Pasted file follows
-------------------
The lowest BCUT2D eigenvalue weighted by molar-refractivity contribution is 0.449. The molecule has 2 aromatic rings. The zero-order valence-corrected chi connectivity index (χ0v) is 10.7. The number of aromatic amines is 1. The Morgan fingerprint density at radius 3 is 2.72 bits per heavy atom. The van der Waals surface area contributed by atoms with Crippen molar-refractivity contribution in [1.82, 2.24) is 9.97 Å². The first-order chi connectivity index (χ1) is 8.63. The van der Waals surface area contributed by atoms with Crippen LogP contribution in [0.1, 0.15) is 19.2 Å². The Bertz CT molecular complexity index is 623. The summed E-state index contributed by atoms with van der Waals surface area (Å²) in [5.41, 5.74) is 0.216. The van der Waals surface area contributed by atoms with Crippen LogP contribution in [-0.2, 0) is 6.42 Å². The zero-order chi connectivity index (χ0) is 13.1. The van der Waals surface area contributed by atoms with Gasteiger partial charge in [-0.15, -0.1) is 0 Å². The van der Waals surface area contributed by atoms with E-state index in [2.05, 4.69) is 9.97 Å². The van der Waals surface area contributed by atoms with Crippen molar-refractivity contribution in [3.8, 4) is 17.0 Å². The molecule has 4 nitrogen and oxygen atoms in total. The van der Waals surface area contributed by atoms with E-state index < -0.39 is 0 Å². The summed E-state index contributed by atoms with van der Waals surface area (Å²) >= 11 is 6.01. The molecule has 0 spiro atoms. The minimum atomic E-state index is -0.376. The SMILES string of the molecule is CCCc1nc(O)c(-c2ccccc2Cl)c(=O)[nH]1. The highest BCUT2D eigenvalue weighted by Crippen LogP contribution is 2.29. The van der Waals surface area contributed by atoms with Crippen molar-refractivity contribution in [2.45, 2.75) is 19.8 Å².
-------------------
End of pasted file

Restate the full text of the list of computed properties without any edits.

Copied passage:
The lowest BCUT2D eigenvalue weighted by molar-refractivity contribution is 0.449. The molecule has 2 aromatic rings. The zero-order valence-corrected chi connectivity index (χ0v) is 10.7. The number of aromatic amines is 1. The Morgan fingerprint density at radius 3 is 2.72 bits per heavy atom. The van der Waals surface area contributed by atoms with Crippen molar-refractivity contribution in [1.82, 2.24) is 9.97 Å². The first-order chi connectivity index (χ1) is 8.63. The van der Waals surface area contributed by atoms with Crippen LogP contribution in [0.1, 0.15) is 19.2 Å². The Bertz CT molecular complexity index is 623. The summed E-state index contributed by atoms with van der Waals surface area (Å²) in [5.41, 5.74) is 0.216. The van der Waals surface area contributed by atoms with Crippen LogP contribution in [-0.2, 0) is 6.42 Å². The zero-order chi connectivity index (χ0) is 13.1. The van der Waals surface area contributed by atoms with Gasteiger partial charge in [-0.15, -0.1) is 0 Å². The van der Waals surface area contributed by atoms with E-state index in [2.05, 4.69) is 9.97 Å². The van der Waals surface area contributed by atoms with Crippen molar-refractivity contribution in [3.8, 4) is 17.0 Å². The molecule has 4 nitrogen and oxygen atoms in total. The van der Waals surface area contributed by atoms with E-state index < -0.39 is 0 Å². The summed E-state index contributed by atoms with van der Waals surface area (Å²) >= 11 is 6.01. The molecule has 0 spiro atoms. The minimum atomic E-state index is -0.376. The SMILES string of the molecule is CCCc1nc(O)c(-c2ccccc2Cl)c(=O)[nH]1. The highest BCUT2D eigenvalue weighted by Crippen LogP contribution is 2.29. The van der Waals surface area contributed by atoms with Crippen molar-refractivity contribution in [2.45, 2.75) is 19.8 Å².